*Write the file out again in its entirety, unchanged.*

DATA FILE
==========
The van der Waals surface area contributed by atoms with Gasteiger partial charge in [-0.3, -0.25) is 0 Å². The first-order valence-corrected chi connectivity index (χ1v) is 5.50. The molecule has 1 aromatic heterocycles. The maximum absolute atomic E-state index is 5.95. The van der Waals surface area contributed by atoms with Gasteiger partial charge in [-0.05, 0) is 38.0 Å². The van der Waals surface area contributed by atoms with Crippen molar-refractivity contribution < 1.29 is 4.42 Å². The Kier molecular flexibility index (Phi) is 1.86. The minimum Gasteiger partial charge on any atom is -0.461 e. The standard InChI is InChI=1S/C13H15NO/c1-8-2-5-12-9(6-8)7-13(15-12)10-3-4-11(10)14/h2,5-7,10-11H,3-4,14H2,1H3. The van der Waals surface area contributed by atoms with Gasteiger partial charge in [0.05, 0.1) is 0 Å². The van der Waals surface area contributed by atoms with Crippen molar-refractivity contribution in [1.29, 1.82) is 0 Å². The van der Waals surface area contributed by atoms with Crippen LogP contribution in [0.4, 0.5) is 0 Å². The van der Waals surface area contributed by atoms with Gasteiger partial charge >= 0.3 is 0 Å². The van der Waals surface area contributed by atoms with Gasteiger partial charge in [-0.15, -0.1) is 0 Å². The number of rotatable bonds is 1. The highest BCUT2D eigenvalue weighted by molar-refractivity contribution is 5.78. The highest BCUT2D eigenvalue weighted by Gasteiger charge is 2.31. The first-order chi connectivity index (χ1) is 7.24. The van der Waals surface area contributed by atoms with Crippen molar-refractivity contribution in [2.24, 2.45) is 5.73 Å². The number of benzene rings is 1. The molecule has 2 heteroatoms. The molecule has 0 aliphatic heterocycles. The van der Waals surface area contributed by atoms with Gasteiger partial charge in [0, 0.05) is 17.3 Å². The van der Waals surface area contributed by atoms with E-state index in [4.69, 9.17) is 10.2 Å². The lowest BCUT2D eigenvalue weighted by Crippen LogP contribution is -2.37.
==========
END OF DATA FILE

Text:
The van der Waals surface area contributed by atoms with Gasteiger partial charge in [-0.3, -0.25) is 0 Å². The first-order valence-corrected chi connectivity index (χ1v) is 5.50. The molecule has 1 aromatic heterocycles. The maximum absolute atomic E-state index is 5.95. The van der Waals surface area contributed by atoms with Gasteiger partial charge in [-0.05, 0) is 38.0 Å². The van der Waals surface area contributed by atoms with Crippen molar-refractivity contribution < 1.29 is 4.42 Å². The Kier molecular flexibility index (Phi) is 1.86. The minimum Gasteiger partial charge on any atom is -0.461 e. The standard InChI is InChI=1S/C13H15NO/c1-8-2-5-12-9(6-8)7-13(15-12)10-3-4-11(10)14/h2,5-7,10-11H,3-4,14H2,1H3. The van der Waals surface area contributed by atoms with Gasteiger partial charge in [0.05, 0.1) is 0 Å². The van der Waals surface area contributed by atoms with Crippen molar-refractivity contribution in [1.29, 1.82) is 0 Å². The van der Waals surface area contributed by atoms with Crippen LogP contribution in [0.4, 0.5) is 0 Å². The van der Waals surface area contributed by atoms with Gasteiger partial charge >= 0.3 is 0 Å². The van der Waals surface area contributed by atoms with Gasteiger partial charge in [-0.15, -0.1) is 0 Å². The number of rotatable bonds is 1. The highest BCUT2D eigenvalue weighted by molar-refractivity contribution is 5.78. The highest BCUT2D eigenvalue weighted by Gasteiger charge is 2.31. The first-order chi connectivity index (χ1) is 7.24. The van der Waals surface area contributed by atoms with Crippen molar-refractivity contribution in [2.24, 2.45) is 5.73 Å². The number of benzene rings is 1. The molecule has 2 heteroatoms. The molecule has 0 aliphatic heterocycles. The van der Waals surface area contributed by atoms with Gasteiger partial charge in [0, 0.05) is 17.3 Å². The van der Waals surface area contributed by atoms with E-state index in [4.69, 9.17) is 10.2 Å². The lowest BCUT2D eigenvalue weighted by Crippen LogP contribution is -2.37.